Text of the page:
Reporters are People, Too

Attractive professional male news reporter wearing grey suit holding microphone, talking to camera from urban setting.

As all public relations practitioners know, a strong communications program includes a number of elements: speaking

Attractive professional male news reporter wearing grey suit holding microphone, talking to camera from urban setting.
Credit: Thinkstock

program, award submissions, contributed content/thought leadership and more recently, social media activity. However, as important as all these elements are, at the core of every PR program still remains the gold standard: media relations.

One of our primary roles as PR practitioners is to build strong relationships with the media by serving as a valuable resource for story ideas, and we do this by responding to requests for commentary in a timely manner and being a reliable liaison between the reporter and the client.

Starting with this post, Above the Fold will be your monthly go-to resource for (1) quick tips on how to build stronger relationships with the media, and (2) the latest media moves to understand which of our favorite reporters have changed email addresses and have new 401K providers (unless of course they’re a freelancer). Yours truly will be the messenger of this gold mine of information – while still maintaining his part-time gig of dropping the occasional B&O Street Insight.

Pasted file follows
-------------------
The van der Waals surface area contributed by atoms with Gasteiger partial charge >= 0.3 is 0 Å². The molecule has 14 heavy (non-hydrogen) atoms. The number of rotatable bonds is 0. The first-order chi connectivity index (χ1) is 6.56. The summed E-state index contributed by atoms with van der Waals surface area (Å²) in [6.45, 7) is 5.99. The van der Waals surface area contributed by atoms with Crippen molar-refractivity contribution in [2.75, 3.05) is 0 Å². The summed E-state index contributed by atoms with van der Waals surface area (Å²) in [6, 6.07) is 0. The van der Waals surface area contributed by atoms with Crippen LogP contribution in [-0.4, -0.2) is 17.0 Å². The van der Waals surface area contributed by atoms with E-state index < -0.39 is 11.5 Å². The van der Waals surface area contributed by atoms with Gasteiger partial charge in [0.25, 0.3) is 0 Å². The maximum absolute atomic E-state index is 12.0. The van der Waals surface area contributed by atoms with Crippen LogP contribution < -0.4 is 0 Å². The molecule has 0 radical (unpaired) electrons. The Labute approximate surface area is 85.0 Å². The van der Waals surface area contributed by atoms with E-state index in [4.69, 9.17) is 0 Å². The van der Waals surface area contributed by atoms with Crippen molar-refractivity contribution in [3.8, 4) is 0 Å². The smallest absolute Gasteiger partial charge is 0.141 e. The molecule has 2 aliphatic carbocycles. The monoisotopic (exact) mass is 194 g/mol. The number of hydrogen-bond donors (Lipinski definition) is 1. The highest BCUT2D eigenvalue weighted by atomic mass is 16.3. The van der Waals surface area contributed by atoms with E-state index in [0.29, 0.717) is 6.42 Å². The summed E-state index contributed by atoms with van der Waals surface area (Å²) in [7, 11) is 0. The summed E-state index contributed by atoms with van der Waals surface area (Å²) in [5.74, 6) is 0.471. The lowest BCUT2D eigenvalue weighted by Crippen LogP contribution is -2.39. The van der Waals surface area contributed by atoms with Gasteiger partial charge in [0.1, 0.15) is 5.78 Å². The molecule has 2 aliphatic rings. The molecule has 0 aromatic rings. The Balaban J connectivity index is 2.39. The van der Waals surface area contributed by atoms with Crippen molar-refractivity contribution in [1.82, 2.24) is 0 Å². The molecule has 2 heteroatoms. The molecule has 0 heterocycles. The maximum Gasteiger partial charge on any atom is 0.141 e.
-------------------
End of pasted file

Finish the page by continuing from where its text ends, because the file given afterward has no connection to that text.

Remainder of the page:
This month’s tip: Reporters are people too.

Most reporters are chained to their desks writing stories and don’t have time to blink, let alone get out of the office for some fresh air. That said, there are some reporters who will occasionally make time for a break if the opportunity presents itself. Ask a reporter out for coffee, a drink, or a meal – you’d be surprised as to their response. This gives you an opportunity to learn more about which topics and story angles interest them the most – and they get a free lunch. What reporter wouldn’t want that?

Just as reporters go the extra mile to mine sources for their stories, PR professionals should do the same to find a way to relate to the reporters we deal with on a daily basis. Is the reporter a San Francisco Giants fan, just like I am? Door opened. Did they just tweet about how much they enjoyed a meal at a restaurant I ate at a few weeks ago? Another door opened. At the end of the day, while PR professionals have had plenty of instances in which reporters have chased us off the phone and we can oftentimes view them as a means to an end, it’s imperative for us to keep in mind that they’re people, too. So if we treat them that way, some positive results will surely follow.